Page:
While most salamanders don’t go far to find a mate, Ohio State scientists discovered that some travel as far as six to nine miles to find a partner.
Scientists tested how far salamanders could walk on a miniature treadmill before tiring out, according to the university. They then cross-referenced genetic details of the salamanders from various Ohio wetlands with the distance they traveled on the treadmill.
Some of the salamanders could walk for more than two hours without tiring themselves, said Robert Denton, a presidential research fellow in OSU’s department of evolution, ecology and organismal biology.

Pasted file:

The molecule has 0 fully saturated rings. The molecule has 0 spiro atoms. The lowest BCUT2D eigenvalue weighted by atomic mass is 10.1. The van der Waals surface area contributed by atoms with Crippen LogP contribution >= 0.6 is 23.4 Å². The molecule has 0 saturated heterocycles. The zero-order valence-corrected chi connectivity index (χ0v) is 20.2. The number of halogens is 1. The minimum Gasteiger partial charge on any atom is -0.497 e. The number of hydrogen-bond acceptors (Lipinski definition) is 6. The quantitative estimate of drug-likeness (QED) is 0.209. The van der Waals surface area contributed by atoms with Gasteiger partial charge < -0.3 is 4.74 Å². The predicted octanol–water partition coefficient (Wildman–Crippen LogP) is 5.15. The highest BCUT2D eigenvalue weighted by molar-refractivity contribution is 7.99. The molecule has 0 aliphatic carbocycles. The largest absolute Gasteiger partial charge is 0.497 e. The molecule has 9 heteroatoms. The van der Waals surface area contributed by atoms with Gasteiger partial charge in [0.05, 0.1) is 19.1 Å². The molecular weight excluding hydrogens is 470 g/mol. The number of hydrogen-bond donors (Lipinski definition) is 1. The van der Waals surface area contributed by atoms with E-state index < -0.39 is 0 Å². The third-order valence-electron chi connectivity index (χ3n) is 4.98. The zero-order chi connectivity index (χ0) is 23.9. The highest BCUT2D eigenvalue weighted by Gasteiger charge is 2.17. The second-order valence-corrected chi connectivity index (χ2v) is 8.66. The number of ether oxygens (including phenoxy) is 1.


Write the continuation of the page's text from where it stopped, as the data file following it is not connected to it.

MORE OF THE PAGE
“That’s like a person lightly jogging for 75 miles before wearing out,” Denton said.
The research was published online this month in the journal Functional Ecology.
The research was conducted to better understand how salamanders procreate and how to better preserve them and conserve their habitats.
Researchers looked at two types of mole salamanders for their study. One type of salamander studied was all-female and reproduces by cloning or borrowing sperm males leave on twigs and leaves. The other type of salamander studied mates in a more traditional manner, according to the university.
Genetic information collected from wetlands lined up with treadmill tests as the salamanders that mate in a more traditional sense traveled twice as far from their birthplace as all-female cloning salamanders.
About the Author